PSA Peugeot Citroën, the European automaking giant responsible for forbidden fruit like the Citroën DS3 and Peugeot RCZ, has been struggling mightily, with a 510-million euro operating loss ($689.2M USD) in the first half of 2013, while cutting over 11,000 jobs and closing a plant, all in a bid to stop hemorrhaging cash. Help could be on the way, though, thanks to one of China's many emergent automakers, Dongfeng.
The company, which currently operates three joint-venture operations with PSA in China, is reportedly looking at taking a 30-percent stake at a cost of $1.63 billion. Dongfeng is in the midst of "preliminary research," according to a report from Automotive News Europe. PSA reps have reportedly declined to comment outside of saying that the company is looking at new projects with different partners.
While this deal does sound like it's in the earliest stages, a tie-up with Dongfeng could be big for PSA, which has had no shortage of trouble outside of the sluggish European market. The arrangement also raises some interesting questions for PSA's two largest shareholders – the Peugeot family and General Motors. Dongfeng would be the largest shareholder in PSA, replacing the Peugeot family, which currently holds a controlling 25.5-percent stake. GM, meanwhile, only owns seven percent, and has previously gone on record as saying the partnership between the two wouldn't be broken. That said, as part of GM's alliance, it reserves the right to end the partnership if control of PSA were to change.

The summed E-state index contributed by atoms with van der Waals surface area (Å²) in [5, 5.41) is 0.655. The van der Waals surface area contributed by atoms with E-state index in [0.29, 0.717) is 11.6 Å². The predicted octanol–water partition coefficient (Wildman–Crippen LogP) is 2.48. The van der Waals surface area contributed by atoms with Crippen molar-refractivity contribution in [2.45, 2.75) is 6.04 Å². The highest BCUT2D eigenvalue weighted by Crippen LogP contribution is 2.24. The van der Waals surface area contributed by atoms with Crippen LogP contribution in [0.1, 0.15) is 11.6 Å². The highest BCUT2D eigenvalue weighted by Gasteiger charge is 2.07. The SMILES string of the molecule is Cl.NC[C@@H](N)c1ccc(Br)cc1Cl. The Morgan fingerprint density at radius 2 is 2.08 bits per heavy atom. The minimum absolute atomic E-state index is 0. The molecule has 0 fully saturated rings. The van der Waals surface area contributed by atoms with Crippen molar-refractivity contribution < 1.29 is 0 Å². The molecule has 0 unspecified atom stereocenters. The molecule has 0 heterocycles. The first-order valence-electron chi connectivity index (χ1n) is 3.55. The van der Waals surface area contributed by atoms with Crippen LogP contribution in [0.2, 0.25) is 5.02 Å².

Could Dongfeng be the answer to PSA's struggles? Perhaps, but it probably won't be easy. Fellow struggling European automaker Volvo has been under Chinese ownership – Geely – since exiting the Ford portfolio in 2010, and while showing many promising developments in terms of product and technology since that time, the Swedish safety marque has largely failed to gain sales momentum and management struggles have been reported between Geely and Volvo.